Tides hope to sustain swimming success

swimming: Tides lose top competitor, but depth may prove to be better than last year

of the GatewayDecember 18, 2013 

The Gig Harbor Tides lost state-champion Evan Indahl, their No. 1 swimmer from a year ago, to graduation. But the program has a way of reloading.

“I think our expectations remain as they always are,” head coach Mike Kelly said. “We’re going to try to win league and try to win districts, and then try to crack into the top 10 in state. That’s just kind of our foundational goals every year, regardless of personnel.”

The Tides, who placed sixth in the state as a team last season, return a bevy of talented athletes, led by upperclassmen Erik Nielsen, Jackson Curtis, Kellen Furrer, Griffin Doane, Bryce Turley and diver Bastian Weyn.

They also welcome a promising freshman class, led by Dale Williams, Derek Jones and Ryan Grady.

Curtis, a junior who has finished the 200-yard freestyle in 1 minute, 50 seconds, hopes to compete at state in the event and in the 100 butterfly.

“My goal is also to help the team achieve their goals as well, by motivating them at meets and telling them to work hard at practice,” Curtis said. “When we all our achieve our goals, we’re better as a team, and we can accomplish more as a team that way.”

Williams, a freshman who has experience with King County Aquatic Club in Federal Way, already is eyeing the Gig Harbor High School record in the 100 fly -- 52.33.

“I’ve gone that fast, I just need to do that at a high school meet,” he said. “That’ll be a fun goal for me.”

Williams is adjusting to the differences of high school swimming versus club swimming. He said there’s a bigger emphasis placed on racing day in and day out during high school swimming, because dual meets are more frequent.

“I’m really looking forward to being part of the school and part of the team,” Williams said. “I always appreciate the chance to work with different coaches. It’s good prep for swimming in college and beyond.”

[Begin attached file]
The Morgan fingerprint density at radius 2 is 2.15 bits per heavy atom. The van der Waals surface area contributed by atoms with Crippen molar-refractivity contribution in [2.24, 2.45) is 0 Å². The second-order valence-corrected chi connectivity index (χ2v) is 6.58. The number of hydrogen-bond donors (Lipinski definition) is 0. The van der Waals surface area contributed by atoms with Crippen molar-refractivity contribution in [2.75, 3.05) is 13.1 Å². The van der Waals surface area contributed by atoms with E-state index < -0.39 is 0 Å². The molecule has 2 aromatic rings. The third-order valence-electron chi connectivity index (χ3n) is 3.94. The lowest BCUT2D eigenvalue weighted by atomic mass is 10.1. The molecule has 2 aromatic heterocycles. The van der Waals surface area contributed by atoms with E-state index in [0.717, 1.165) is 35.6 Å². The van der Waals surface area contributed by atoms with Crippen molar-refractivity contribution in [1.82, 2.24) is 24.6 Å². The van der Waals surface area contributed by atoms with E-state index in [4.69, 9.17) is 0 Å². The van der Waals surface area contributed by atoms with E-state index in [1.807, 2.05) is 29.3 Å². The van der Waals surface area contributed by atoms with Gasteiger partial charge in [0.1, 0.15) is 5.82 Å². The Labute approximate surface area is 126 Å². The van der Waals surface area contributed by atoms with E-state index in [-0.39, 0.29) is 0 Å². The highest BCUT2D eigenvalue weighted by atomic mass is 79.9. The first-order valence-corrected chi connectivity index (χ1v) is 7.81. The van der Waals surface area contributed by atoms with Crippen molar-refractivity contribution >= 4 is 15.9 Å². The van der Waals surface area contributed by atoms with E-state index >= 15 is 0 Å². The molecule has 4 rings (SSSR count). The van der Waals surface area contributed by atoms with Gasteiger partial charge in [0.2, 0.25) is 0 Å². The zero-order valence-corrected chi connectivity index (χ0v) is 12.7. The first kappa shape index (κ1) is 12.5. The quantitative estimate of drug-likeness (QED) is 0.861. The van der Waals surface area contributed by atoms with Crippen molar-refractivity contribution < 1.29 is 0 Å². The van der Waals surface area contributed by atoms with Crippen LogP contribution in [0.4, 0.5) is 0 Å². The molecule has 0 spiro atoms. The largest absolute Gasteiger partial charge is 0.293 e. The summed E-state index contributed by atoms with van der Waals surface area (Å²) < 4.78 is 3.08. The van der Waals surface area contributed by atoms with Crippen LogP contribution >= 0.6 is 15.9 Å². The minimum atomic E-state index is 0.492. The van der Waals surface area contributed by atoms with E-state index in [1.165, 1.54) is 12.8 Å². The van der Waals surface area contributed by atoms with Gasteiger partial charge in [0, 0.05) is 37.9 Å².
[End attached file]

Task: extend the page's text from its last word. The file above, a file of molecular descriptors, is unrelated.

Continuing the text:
Williams has high hopes for the team this year. He pointed to the leadership from upperclassmen as a reason to get excited, but he added the strength of the underclassmen shouldn’t be overlooked, with himself, Jones and others.

“We’ve got pretty good depth throughout the team, especially when it comes to freestyle events,” Williams said.

Kelly has been encouraged by what he’s seen so far. He also spoke about the benefits of the fall water polo program, which kept some of the boys in the pool and in shape for the season.

“That’s kind of one of the side benefits of having the water polo program,” Kelly said. “I knew they were going to be swimming. Being in good physical condition coming into the season, as opposed to previous years, where they sat around from the end of January until the middle of November doing nothing, as high school boys tend to do.”

While the team lost some key second-tier depth, Kelly is optimistic he’ll be able to fill the gaps. If he can do that effectively, he thinks they have the potential to be better than last year.

“Despite the fact that we have a few strong seniors, we still have a lot of youth,” Kelly said. “That’s always fun to work with because they get engaged in the whole philosophy of working hard and putting forth the best effort to improve themselves.

“We have some good leaders on the team,” he added. “Not necessarily seniors, but in all the classes. They’re pretty solid.”

Curtis said the team’s success will have to be earned.

“Everyone on this team has the potential to be better than they are now,” he said. “If we work hard in practice and swim hard at meets, it’s easily achievable. We feel like we can all work together be a better team than we were last year.”

Sports reporter Jon Manley can be reached at 253-358-4151 or by email at jon.manley@gateline.com. Follow him on Twitter, @gateway_jon.

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